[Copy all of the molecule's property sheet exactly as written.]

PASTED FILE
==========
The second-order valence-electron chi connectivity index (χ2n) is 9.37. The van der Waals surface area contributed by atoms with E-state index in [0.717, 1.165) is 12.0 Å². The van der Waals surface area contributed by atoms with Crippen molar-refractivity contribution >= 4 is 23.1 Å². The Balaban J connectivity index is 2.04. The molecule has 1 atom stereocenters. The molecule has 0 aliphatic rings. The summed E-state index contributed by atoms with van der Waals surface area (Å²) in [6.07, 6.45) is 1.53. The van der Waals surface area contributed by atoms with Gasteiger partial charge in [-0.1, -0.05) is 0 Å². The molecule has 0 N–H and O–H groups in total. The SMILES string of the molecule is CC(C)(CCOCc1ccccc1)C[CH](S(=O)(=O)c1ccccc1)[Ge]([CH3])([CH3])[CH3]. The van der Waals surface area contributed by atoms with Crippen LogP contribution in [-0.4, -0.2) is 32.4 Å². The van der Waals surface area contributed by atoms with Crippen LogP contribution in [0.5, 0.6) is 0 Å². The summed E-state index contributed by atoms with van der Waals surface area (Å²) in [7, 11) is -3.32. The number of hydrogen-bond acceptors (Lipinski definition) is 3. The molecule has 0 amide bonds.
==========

The second-order valence-electron chi connectivity index (χ2n) is 9.37. The van der Waals surface area contributed by atoms with E-state index in [0.717, 1.165) is 12.0 Å². The van der Waals surface area contributed by atoms with Crippen molar-refractivity contribution >= 4 is 23.1 Å². The Balaban J connectivity index is 2.04. The molecule has 1 atom stereocenters. The molecule has 0 aliphatic rings. The summed E-state index contributed by atoms with van der Waals surface area (Å²) in [6.07, 6.45) is 1.53. The van der Waals surface area contributed by atoms with Gasteiger partial charge in [-0.1, -0.05) is 0 Å². The molecule has 0 N–H and O–H groups in total. The SMILES string of the molecule is CC(C)(CCOCc1ccccc1)C[CH](S(=O)(=O)c1ccccc1)[Ge]([CH3])([CH3])[CH3]. The van der Waals surface area contributed by atoms with Crippen LogP contribution in [-0.4, -0.2) is 32.4 Å². The van der Waals surface area contributed by atoms with Crippen LogP contribution in [0.5, 0.6) is 0 Å². The summed E-state index contributed by atoms with van der Waals surface area (Å²) in [7, 11) is -3.32. The number of hydrogen-bond acceptors (Lipinski definition) is 3. The molecule has 0 amide bonds.